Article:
The Vatican Observatory: Jesuits serve Science and the Church
Recently, a small group of Jesuits from the General Curia had the opportunity to visit the Specola Vaticana community and especially its domain, the five telescopes installed in the gardens of the popes’ summer residence at Castel Gandolfo, some 25 km from Rome. It was a truly fascinating experience.
let us adore the Creator God”. This is the motto of this Church institution, at
the cutting edge of science, where Jesuits have played and still play a leading
role. Since Pope Gregory XIII introduced the new calendar in 1582, the one we
still follow, mathematicians, astronomers and other scientists of the Society
of Jesus have contributed to the advancement of knowledge of the universe. They
are at the forefront of scientific explore a wide range of topics, from the
examination of the smallest grains of interplanetary dust to the origin and
structure of the universe.
After a presentation on the history of this unique institution by Pavel Gabor (a Jesuit from the Czech Republic who specialises in astronomical instruments and extrasolar planets), Richard de Souza (Goa) took us on an intergalactic journey to the place where galaxies collide throughout the hundreds of millions of years of their existence.
You think the Milky Way is huge? After hearing Richard, your head spins and your notions of time and space are shaken to the core! Then it was Jean-Baptiste Kikwaya’s turn (Central Africa) to tell us about asteroids and meteorites... and to show us some ‘real’ fragments.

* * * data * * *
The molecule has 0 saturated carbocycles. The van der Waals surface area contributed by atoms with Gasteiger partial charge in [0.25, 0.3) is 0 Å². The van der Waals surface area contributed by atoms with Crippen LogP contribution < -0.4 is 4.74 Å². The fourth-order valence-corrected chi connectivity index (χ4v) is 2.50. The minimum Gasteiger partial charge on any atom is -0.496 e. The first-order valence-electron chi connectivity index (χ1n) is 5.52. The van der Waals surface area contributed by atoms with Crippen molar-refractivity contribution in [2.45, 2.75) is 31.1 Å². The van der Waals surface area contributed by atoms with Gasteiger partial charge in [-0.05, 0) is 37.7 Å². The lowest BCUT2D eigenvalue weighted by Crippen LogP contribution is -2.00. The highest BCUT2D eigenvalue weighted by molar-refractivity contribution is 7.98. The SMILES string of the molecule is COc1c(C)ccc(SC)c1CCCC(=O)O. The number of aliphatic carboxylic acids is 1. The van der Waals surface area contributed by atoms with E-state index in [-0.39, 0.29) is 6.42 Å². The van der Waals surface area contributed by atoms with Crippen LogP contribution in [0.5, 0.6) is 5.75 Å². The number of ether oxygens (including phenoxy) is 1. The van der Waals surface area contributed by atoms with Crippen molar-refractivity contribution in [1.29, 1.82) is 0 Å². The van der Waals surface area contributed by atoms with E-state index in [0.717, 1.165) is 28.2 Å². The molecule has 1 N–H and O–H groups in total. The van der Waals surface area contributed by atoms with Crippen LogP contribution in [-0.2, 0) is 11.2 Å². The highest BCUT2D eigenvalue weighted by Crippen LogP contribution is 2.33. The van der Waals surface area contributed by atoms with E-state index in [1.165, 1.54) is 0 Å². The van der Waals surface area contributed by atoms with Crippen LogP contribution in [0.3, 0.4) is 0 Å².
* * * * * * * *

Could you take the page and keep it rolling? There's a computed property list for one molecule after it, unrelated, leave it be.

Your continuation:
The group visited the facilities with Gabriele Gionti (Italian, Euro-Mediterranean Province). Gabriele, a specialist in cosmology and quantum gravity, spoke to us about the theories of the formation and evolution of the universe. These are huge subjects but he was able to make it simple enough for his audience.
The Big Bang continues to be the most accepted hypothesis to explain the expansion of the universe. The fringe of this universe in which carbon is the main element and on which life as we know it is based is very small: the Earth is there in the centre of this corridor and Mars is outside but very close!
The Vatican Observatory is based in Castel Gandolfo, but since the 1980s, observations are conducted at Mount Graham in Arizona, USA, where the Observatory works in partnership with the University of Arizona.
Do you feel that Tucson, Arizona, is a long way from Rome?
That’s because you don’t have the same idea of distances as the astronomers do! The conditions for observations are better there (no light pollution like in Rome), as are the possibilities for interaction with other scientific teams. However, we learned during the visit that only a small part of the Specola’s work is the actual time spent with the telescopes. Some of the Jesuits on the team spend their lives interpreting the data received from the observations, making calculations to better understand astronomical phenomena and venturing down the difficult paths of philosophical and theological reflection that arise from observing the sky...
To have a taste of what we experienced, take a look at some photos of our visit to the Specola Vaticana.
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